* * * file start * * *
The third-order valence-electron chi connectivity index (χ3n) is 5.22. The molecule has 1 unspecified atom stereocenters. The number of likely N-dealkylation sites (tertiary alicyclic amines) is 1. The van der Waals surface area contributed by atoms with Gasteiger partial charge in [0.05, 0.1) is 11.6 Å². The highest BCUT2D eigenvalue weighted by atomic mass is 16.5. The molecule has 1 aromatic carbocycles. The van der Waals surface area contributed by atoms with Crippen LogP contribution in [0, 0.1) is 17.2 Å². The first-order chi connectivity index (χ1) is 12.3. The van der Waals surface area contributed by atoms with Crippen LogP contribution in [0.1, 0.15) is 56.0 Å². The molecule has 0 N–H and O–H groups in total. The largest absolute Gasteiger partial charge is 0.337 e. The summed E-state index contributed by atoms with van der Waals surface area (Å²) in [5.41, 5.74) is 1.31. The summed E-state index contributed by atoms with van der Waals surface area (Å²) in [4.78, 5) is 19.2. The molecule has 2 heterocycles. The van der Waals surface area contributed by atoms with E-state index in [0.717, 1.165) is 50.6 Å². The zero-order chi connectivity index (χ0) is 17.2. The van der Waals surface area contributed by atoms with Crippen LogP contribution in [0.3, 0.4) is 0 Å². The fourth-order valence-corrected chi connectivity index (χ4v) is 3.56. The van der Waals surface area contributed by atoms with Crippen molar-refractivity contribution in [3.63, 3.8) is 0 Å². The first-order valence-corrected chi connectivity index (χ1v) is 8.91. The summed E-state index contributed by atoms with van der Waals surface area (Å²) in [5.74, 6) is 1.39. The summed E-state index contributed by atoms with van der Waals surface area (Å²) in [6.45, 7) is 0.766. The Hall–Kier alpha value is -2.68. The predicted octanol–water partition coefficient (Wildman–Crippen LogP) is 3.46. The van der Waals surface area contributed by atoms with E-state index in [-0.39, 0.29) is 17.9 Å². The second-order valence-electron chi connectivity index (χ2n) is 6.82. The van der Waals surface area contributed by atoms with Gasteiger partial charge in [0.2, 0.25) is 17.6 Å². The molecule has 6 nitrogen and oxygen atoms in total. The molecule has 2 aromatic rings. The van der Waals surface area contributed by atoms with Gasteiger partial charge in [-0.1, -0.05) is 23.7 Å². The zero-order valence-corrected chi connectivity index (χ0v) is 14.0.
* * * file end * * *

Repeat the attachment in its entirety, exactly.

The third-order valence-electron chi connectivity index (χ3n) is 5.22. The molecule has 1 unspecified atom stereocenters. The number of likely N-dealkylation sites (tertiary alicyclic amines) is 1. The van der Waals surface area contributed by atoms with Gasteiger partial charge in [0.05, 0.1) is 11.6 Å². The highest BCUT2D eigenvalue weighted by atomic mass is 16.5. The molecule has 1 aromatic carbocycles. The van der Waals surface area contributed by atoms with Crippen LogP contribution in [0, 0.1) is 17.2 Å². The first-order chi connectivity index (χ1) is 12.3. The van der Waals surface area contributed by atoms with Crippen LogP contribution in [0.1, 0.15) is 56.0 Å². The molecule has 0 N–H and O–H groups in total. The largest absolute Gasteiger partial charge is 0.337 e. The summed E-state index contributed by atoms with van der Waals surface area (Å²) in [5.41, 5.74) is 1.31. The summed E-state index contributed by atoms with van der Waals surface area (Å²) in [4.78, 5) is 19.2. The molecule has 2 heterocycles. The van der Waals surface area contributed by atoms with E-state index in [0.717, 1.165) is 50.6 Å². The zero-order chi connectivity index (χ0) is 17.2. The van der Waals surface area contributed by atoms with Crippen LogP contribution in [0.3, 0.4) is 0 Å². The fourth-order valence-corrected chi connectivity index (χ4v) is 3.56. The van der Waals surface area contributed by atoms with Crippen molar-refractivity contribution in [3.63, 3.8) is 0 Å². The first-order valence-corrected chi connectivity index (χ1v) is 8.91. The summed E-state index contributed by atoms with van der Waals surface area (Å²) in [5.74, 6) is 1.39. The summed E-state index contributed by atoms with van der Waals surface area (Å²) in [6.45, 7) is 0.766. The Hall–Kier alpha value is -2.68. The predicted octanol–water partition coefficient (Wildman–Crippen LogP) is 3.46. The van der Waals surface area contributed by atoms with E-state index in [-0.39, 0.29) is 17.9 Å². The second-order valence-electron chi connectivity index (χ2n) is 6.82. The van der Waals surface area contributed by atoms with Gasteiger partial charge in [0.2, 0.25) is 17.6 Å². The molecule has 6 nitrogen and oxygen atoms in total. The molecule has 2 aromatic rings. The van der Waals surface area contributed by atoms with Gasteiger partial charge in [-0.1, -0.05) is 23.7 Å². The zero-order valence-corrected chi connectivity index (χ0v) is 14.0.